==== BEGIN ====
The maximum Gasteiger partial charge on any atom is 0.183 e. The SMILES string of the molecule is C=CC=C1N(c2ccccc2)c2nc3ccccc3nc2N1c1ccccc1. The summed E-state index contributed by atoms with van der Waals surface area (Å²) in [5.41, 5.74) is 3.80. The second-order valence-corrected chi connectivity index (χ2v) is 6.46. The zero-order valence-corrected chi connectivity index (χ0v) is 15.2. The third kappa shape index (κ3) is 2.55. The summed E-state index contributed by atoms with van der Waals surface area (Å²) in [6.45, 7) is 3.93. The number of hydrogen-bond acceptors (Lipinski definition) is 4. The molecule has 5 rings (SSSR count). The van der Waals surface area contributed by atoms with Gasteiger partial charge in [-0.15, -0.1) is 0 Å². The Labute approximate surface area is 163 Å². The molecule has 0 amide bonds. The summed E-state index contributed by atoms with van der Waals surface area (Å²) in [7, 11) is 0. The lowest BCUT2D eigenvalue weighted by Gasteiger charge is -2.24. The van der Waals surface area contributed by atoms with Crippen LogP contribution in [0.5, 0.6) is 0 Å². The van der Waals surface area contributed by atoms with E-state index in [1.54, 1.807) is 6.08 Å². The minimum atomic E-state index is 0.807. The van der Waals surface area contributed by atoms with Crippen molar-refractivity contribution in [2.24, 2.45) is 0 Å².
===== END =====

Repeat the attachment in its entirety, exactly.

The maximum Gasteiger partial charge on any atom is 0.183 e. The SMILES string of the molecule is C=CC=C1N(c2ccccc2)c2nc3ccccc3nc2N1c1ccccc1. The summed E-state index contributed by atoms with van der Waals surface area (Å²) in [5.41, 5.74) is 3.80. The second-order valence-corrected chi connectivity index (χ2v) is 6.46. The zero-order valence-corrected chi connectivity index (χ0v) is 15.2. The third kappa shape index (κ3) is 2.55. The summed E-state index contributed by atoms with van der Waals surface area (Å²) in [6.45, 7) is 3.93. The number of hydrogen-bond acceptors (Lipinski definition) is 4. The molecule has 5 rings (SSSR count). The van der Waals surface area contributed by atoms with Gasteiger partial charge in [-0.15, -0.1) is 0 Å². The Labute approximate surface area is 163 Å². The molecule has 0 amide bonds. The summed E-state index contributed by atoms with van der Waals surface area (Å²) in [7, 11) is 0. The lowest BCUT2D eigenvalue weighted by Gasteiger charge is -2.24. The van der Waals surface area contributed by atoms with Crippen LogP contribution in [0.5, 0.6) is 0 Å². The van der Waals surface area contributed by atoms with E-state index in [1.54, 1.807) is 6.08 Å². The minimum atomic E-state index is 0.807. The van der Waals surface area contributed by atoms with Crippen molar-refractivity contribution in [2.24, 2.45) is 0 Å².